I don’t know if the alleged Trump White House Non-Disclosure Agreements (NDAs) are enforceable in a court of law (I assume that the NDAs the Trump campaign forced staffers to sign are enforceable, to one extent or another). Sarah Huckabee Sanders tried to suggest yesterday that the administration’s NDAs are typical and even routine in government, likening them to the rules that come with security clearances. That’s all nonsense.
But none of that interests me very much.
What does interest me, however, are these reported “non-disparagement” clauses. Here’s one version from a standard 2016 Trump campaign NDA:
No Disparagement. During the term of your service and at all times thereafter you hereby promise and agree not to demean or disparage publicly the Company, Mr. Trump, any Trump Company, any Family Member, or any Family Member Company or any asset any of the foregoing own, or product or service any of the foregoing offer, in each case by or in any of the Restricted Means and Contexts and to prevent your employees from doing so.
And here’s the clause from the one Omarosa has produced:
No Disparagement. During the term of your service, and at all times thereafter, you hereby promise and agree not to demean or disparage publicly, in any form or through any medium, the Campaign, Mr. Trump, Mr. Pence, any Trump or Pence Company, any Trump or Pence Family Member, or any Trump or Pence Family Member Company or any asset any of the foregoing own, or product or service any of the foregoing offer, in each case by or in any of the Restricted Means and Contexts. To avoid any doubt, you agree that this shall survive the termination of this agreement pursuant to Paragraph 10.
The Weekly Standard’s Alice Lloyd reports that pretty much everyone at the White House signed some kind of NDA:
The rule extended not just to those public-facing West Wing regulars, like Apprentice star Manigault Newman or former press secretary Sean Spicer — but also to lower-level recruits less likely to shop a White House memoir.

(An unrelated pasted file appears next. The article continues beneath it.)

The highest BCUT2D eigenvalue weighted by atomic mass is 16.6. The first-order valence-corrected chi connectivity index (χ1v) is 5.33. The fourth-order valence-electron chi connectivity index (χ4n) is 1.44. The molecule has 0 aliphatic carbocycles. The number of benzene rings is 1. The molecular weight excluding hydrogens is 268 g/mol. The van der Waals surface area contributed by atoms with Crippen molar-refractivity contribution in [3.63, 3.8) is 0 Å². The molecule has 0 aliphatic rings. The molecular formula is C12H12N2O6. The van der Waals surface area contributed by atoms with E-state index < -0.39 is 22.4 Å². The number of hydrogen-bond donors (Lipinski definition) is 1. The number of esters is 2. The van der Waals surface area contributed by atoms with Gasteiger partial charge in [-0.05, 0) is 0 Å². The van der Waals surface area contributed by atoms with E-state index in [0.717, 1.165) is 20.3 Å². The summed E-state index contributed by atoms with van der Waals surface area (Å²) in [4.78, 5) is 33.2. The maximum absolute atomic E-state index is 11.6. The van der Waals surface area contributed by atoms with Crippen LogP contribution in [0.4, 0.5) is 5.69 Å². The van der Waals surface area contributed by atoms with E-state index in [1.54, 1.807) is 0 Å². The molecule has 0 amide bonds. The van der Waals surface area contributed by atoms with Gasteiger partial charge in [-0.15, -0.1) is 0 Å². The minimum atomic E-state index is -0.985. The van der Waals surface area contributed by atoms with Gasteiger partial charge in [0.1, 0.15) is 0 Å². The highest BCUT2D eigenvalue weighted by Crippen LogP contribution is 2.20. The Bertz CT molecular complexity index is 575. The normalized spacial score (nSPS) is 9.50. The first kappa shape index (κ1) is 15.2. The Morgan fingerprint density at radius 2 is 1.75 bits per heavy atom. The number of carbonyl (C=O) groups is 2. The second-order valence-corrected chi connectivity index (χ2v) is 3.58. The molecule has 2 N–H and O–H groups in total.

“We had to sign them when we went into the building,” said one former White House and former Trump campaign staffer, who described the practice as just a part of this president’s modus operandi going back many years. “Everyone I’ve seen was two or three pages and it’s straight-up No talking bad about Trump or his family,” he added.
The NDAs were administered by the ethics lawyer in the White House counsel’s office, Stefan Passantino — who appears to have foreseen from Day 1 the coming wave of ex-staffers’ seeking to cash in with tell-alls of their own. “I remember Stefan told us when we signed it that if you write a book it has to be approved by the White House and Trump before you publish it — if you want to actually make money off of it,” this staffer recalled to THE WEEKLY STANDARD. The NDA stated that staffers would have to forfeit to the government any earnings from an unapproved book.
Again, put legalities aside. Heck, put ethics or self-respect aside. If you worked for the Trump administration and signed one of these things, why should anyone believe anything you say about it? More specifically, why should TV shows or op-ed pages invite you — or pay you — to share your views without disclosing the fact you’ve vowed, in writing, that you will never, ever, for all eternity criticize this administration?
Look, I get that many flacks and hacks don’t need the threat of a million-dollar lawsuit to carry water for their former boss or party. But there’s a difference between being a loyal party guy or gal, and actually entering into a binding legal agreement that says you cannot tell the truth if the truth is embarrassing to Donald Trump and the extended Trump Universe.
At minimum, I think any Trump White House alum who has a contract with a news network or academic institution, should disclose whether they signed a NDA with a non-disparagement clause in it (or any of its associated PACs). They should produce the actual document for public review. They should also openly declare whether they consider it binding. Their answer, yes or no, should be noted at the end of any op-ed they write and mentioned by any interviewer asking them to share their opinion or analysis.
Lots of people in politics and journalism don’t tell the truth (you could look it up). But these people put it in writing, and there should be consequences for that. And if consequences are just another one of the nice things we can’t have anymore, we should at least get some transparency.